Ellis spent two seasons at Class A Vero Beach, some of it backing up Russell Martin while playing for Scott Little, "who taught me to compete," Ellis said. Then he spent two seasons at Double-A Jacksonville and played for John Shoemaker, "who taught me to be a pro, to respect the game and prepare to do your job," Ellis said.
After the 2006 season, Ellis hit .346 in the Arizona Fall League and "for the first time, I kind of thought to myself that I could play in the Major Leagues," he said.
"To that point, my plan was to play for a year or two and build up my resume to get a good coaching job. I had no Major League expectations because I knew how daunting a task it is. But that changed that fall."
That brought Ellis to what he called "the pivotal point" of his career, his first big league Spring Training in 2007, which went well, then a return to Jacksonville to share time behind the plate with Brad Cresse, which didn't.
By the end of May, in a game at Knoxville, Ellis looked up at the scoreboard and saw next to his name: .164.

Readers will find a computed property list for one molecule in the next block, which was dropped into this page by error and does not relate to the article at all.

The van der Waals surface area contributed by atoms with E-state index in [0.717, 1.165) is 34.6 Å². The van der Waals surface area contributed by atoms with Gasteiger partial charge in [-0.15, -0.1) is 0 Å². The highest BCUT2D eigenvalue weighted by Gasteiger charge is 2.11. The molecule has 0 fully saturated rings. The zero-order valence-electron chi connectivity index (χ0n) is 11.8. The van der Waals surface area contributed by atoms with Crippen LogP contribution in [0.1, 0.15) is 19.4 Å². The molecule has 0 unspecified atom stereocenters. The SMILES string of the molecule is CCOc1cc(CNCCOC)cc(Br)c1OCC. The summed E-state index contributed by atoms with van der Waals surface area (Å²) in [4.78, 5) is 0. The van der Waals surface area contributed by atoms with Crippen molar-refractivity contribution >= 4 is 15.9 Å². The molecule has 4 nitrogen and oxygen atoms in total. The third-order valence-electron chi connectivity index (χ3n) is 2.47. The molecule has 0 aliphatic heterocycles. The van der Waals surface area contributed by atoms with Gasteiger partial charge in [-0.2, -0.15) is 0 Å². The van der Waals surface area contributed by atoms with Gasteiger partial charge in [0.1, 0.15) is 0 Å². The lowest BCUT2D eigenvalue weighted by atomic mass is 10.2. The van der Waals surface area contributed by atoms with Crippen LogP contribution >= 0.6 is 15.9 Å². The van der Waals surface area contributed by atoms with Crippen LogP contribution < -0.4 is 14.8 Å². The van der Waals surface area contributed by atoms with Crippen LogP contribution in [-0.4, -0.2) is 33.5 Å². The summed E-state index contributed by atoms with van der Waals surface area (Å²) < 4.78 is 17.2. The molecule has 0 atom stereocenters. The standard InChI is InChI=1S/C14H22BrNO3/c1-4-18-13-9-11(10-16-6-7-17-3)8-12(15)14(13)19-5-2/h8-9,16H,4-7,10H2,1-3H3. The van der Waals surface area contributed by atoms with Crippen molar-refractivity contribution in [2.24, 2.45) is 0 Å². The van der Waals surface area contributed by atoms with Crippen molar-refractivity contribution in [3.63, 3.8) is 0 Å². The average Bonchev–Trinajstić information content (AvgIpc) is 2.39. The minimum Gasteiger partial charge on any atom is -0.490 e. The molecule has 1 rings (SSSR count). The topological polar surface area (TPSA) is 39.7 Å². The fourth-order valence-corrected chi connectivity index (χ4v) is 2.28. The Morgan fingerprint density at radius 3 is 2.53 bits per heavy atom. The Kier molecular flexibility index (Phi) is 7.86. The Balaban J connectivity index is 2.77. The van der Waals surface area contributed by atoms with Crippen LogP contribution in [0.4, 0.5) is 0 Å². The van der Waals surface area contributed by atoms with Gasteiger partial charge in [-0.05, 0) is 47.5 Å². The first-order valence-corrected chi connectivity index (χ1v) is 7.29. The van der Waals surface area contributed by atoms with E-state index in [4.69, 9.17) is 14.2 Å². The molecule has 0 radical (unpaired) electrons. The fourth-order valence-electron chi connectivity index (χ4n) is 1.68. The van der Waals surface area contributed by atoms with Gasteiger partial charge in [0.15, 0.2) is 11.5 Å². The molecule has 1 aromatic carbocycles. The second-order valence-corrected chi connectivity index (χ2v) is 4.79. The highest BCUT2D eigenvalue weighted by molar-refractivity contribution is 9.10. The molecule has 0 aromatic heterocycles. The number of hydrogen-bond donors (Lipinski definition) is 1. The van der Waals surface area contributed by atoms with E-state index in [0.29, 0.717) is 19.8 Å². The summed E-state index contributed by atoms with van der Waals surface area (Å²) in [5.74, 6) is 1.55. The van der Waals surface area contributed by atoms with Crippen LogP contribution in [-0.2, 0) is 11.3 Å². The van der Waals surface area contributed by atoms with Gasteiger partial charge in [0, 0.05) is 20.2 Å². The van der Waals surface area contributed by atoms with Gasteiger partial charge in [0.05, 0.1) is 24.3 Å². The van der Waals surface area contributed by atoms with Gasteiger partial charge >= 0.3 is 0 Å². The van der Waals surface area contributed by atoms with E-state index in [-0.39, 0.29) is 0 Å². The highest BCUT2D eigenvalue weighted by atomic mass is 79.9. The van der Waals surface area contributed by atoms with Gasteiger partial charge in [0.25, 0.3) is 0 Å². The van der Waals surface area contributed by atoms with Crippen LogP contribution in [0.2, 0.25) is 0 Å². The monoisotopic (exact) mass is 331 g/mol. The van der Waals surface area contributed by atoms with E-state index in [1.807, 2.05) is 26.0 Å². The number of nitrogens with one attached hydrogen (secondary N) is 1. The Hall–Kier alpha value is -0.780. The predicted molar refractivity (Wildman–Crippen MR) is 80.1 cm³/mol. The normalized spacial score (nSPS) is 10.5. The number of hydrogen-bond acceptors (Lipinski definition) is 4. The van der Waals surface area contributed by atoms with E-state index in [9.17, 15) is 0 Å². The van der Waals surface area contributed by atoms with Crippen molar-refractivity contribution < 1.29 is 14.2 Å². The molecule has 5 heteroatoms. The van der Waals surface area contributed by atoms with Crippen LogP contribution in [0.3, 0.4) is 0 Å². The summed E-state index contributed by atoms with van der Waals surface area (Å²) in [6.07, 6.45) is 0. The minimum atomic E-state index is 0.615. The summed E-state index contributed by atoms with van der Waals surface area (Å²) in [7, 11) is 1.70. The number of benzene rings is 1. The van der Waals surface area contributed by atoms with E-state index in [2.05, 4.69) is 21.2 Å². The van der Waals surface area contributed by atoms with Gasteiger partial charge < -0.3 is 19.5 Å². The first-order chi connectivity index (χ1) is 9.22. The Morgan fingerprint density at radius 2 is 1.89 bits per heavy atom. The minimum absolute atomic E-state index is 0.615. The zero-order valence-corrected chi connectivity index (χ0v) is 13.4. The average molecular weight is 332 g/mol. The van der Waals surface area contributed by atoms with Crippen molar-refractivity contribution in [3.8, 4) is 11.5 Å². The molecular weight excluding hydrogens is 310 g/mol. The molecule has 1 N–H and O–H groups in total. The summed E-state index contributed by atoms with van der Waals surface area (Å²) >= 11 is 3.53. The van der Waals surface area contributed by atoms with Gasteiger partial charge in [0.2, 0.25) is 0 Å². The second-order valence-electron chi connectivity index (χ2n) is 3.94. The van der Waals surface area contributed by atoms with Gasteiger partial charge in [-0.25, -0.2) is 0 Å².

"I was just pressing," Ellis said. "I swung the bat well in camp, and I thought the game was going to come easy for me."
Shoemaker called Ellis into his office, ordered a mental break and forbid Ellis from picking up a bat for two days.
"At the end of the second day, I re-found my joy for baseball," said Ellis. "For two months, I was stressed out on the job and my wife told me how bad I was as a husband. I was mean, grumpy and only cared about myself. That whole episode reminded me why I love baseball."
Field coordinator P.J. Carey advised Ellis to "shrink" his focus, taking the game one pitch at a time.
"The first game back, I went 2-for-3 and the end of the year I finished at .270, which meant I raised my average 100 points," Ellis said. "More than that, I was a better teammate and a much better husband, too."